The "mystery," such as it was, was written pretty decently and was wrapped up in this book, so unlike my original impression of this so-called serial (these books are really too long to call this a serial) where I assumed it was going to be one mystery extended over all four books, but it's actually a different case in each book. Ok, I guess Eli's murder might be the over-arching mystery, but again, I'll have to see how the rest of this series unfolds. Considering how little Jericho seemed to care about that, I can't see it carrying the weight of a four-book series.
This book is fast-paced and the action is pretty well-written, and it doesn't keep you waiting to find out who is behind everything. Or rather, it doesn't keep the characters waiting the entire book to figure it what you figured out in the second chapter.
The writing in the establishing chapters that set up the premise and gives you most of the background on Jericho and the town is a bit clunky and info-dump-y. There's this bizarre scene where he's pulled into an interrogation room for absolutely no plausible reason right after he gets into town. It was head-scratch inducing, and the DEA agents are unreasonably hostile. There's some good humor here though, since Jericho is something of a wiseass.
I liked Jericho well enough despite his at-times confusing motives, and so far he hasn't crossed into unprofessional-professional territory with Wade, who was Jericho's teen love and now the town's main crook. Kayla seems nice and everything but we don't really get to see much of her. She's a tough sheriff but doesn't mind bending a few "minor" laws here and there. Wade is... well... a crook and it's questionable at this point just how cold-hearted or ruthless he is or isn't, though his criminal activity doesn't leave much wiggle room for me to form a good opinion of him. Nikki is a complicated character and I'm not sure what to make of her or her kids at this point either.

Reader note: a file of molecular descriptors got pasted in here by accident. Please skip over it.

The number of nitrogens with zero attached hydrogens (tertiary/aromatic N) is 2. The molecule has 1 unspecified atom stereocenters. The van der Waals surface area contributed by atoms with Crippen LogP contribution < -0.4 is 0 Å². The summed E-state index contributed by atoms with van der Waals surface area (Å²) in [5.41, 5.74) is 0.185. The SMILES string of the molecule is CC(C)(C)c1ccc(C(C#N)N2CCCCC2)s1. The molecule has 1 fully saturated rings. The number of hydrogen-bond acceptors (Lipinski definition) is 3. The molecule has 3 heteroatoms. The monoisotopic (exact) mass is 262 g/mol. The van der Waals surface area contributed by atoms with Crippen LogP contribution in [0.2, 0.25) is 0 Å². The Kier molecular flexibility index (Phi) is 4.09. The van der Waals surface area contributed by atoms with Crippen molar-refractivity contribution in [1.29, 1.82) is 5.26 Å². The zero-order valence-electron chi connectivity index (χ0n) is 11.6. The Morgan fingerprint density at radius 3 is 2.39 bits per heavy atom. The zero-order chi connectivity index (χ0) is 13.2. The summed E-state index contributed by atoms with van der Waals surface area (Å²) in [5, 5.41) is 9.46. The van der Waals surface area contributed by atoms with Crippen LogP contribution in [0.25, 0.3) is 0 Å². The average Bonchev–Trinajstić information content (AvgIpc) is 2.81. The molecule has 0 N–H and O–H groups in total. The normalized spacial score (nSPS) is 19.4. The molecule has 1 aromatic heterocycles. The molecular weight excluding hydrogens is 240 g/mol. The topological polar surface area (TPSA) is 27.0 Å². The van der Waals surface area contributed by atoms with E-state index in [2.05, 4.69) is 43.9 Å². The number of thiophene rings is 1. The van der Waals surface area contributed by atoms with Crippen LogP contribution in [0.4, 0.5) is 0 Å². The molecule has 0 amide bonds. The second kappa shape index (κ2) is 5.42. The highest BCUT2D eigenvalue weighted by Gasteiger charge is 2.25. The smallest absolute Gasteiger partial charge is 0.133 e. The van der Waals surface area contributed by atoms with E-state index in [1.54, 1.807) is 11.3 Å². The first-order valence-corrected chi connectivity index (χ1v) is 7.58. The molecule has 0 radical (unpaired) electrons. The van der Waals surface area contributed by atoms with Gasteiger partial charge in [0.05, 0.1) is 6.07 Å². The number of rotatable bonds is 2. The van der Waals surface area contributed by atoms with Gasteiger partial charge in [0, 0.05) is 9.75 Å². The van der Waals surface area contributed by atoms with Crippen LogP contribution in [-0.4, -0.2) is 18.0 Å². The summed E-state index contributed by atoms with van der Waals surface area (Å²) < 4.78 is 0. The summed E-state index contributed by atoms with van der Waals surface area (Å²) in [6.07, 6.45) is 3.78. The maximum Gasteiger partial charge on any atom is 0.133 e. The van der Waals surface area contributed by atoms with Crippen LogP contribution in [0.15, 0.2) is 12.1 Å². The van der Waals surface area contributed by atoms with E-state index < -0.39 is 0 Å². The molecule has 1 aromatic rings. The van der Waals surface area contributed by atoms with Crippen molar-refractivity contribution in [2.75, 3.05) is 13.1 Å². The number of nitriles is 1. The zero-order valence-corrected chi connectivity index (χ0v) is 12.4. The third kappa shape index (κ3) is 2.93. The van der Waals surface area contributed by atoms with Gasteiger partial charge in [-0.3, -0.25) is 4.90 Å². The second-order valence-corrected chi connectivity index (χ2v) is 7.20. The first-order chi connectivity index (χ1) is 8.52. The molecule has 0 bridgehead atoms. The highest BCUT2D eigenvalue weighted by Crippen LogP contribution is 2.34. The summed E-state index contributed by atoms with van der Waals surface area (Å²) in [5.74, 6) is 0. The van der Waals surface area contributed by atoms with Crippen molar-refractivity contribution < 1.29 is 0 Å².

Journey to the land of the dead. All expenses paid!
Not my idea of an ideal vacation, but this was work. After all, even an assassin has to earn a living.
The trouble is, everyone knows that a living human cannot walk the Paths of the Dead, and return, alive, to the land of men.
But being an Easterner is not exactly like being human, by Dragaeran standards anyway. Thus, the rule doesn't apply to me... I hope.
Another prequel, as we learn both how Vlad came to the be ruthless assassin that he is and how he got involved in/survived one of his old war stories. Brust must not have figured out yet how to move on after book 3, in which Vlad and his wife, Cawti, find themselves in conflict over a resistance movement.
A return to the past gives us the old Vladimir, who is cheerfully amoral and who only experiences twinges of conscience from time to time. The wise-cracking Loiosh (his familiar, a flying lizard) provides some comic relief, as do Vlad’s wry comments. I am sure that Brust must have been familiar with Harry Harrison’s Stainless Steel Rat series—he created another charismatic criminal in Vlad, though maybe not quite so conscience-free as Slippery Jim DiGriz. Giving Vlad magical talents was an inspired addition.
Because there are two stories involved, there is a fair bit of shifting back and forth between the two. This can be a bit confusing until you get into the rhythm of it. Once you are aware of what to expect, things go smoothly.
Series like this one foreshadow the snarky, smart-cracking main characters that I currently enjoy in urban fantasy. Vlad’s weakness (teleportation makes him nauseous) humanizes him a bit. He also builds a group of people around himself—perhaps not friends, but at least co-operative allies. Those are perhaps some of the reasons why Vlad’s stories appeal to me as much as they do. I can see Vlad as the predecessor of characters like Harry Dresden (The Dresden Files) and Atticus O'Sullivan (The Iron Druid).
Book 234 of my Science Fiction and Fantasy reading project.